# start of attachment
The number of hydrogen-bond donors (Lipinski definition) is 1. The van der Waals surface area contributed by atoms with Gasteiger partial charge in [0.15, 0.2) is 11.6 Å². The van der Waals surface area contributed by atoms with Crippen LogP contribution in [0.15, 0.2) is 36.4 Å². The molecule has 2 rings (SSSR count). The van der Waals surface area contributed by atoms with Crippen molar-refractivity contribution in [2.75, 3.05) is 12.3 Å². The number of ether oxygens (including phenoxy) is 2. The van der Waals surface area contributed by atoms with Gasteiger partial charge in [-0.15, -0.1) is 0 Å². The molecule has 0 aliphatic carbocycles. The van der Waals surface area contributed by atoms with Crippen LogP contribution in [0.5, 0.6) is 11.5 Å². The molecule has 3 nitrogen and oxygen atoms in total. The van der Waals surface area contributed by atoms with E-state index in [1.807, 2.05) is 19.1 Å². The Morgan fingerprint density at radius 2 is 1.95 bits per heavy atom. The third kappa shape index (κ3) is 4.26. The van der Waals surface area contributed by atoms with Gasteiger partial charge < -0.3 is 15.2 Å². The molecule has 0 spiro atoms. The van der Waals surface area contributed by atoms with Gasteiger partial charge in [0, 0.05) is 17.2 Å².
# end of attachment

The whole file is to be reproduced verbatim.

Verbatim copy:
The number of hydrogen-bond donors (Lipinski definition) is 1. The van der Waals surface area contributed by atoms with Gasteiger partial charge in [0.15, 0.2) is 11.6 Å². The van der Waals surface area contributed by atoms with Crippen LogP contribution in [0.15, 0.2) is 36.4 Å². The molecule has 2 rings (SSSR count). The van der Waals surface area contributed by atoms with Crippen molar-refractivity contribution in [2.75, 3.05) is 12.3 Å². The number of ether oxygens (including phenoxy) is 2. The van der Waals surface area contributed by atoms with Gasteiger partial charge in [-0.15, -0.1) is 0 Å². The molecule has 0 aliphatic carbocycles. The van der Waals surface area contributed by atoms with Crippen LogP contribution in [0.5, 0.6) is 11.5 Å². The molecule has 3 nitrogen and oxygen atoms in total. The van der Waals surface area contributed by atoms with E-state index in [1.807, 2.05) is 19.1 Å². The Morgan fingerprint density at radius 2 is 1.95 bits per heavy atom. The third kappa shape index (κ3) is 4.26. The van der Waals surface area contributed by atoms with Gasteiger partial charge < -0.3 is 15.2 Å². The molecule has 0 spiro atoms. The van der Waals surface area contributed by atoms with Gasteiger partial charge in [0, 0.05) is 17.2 Å².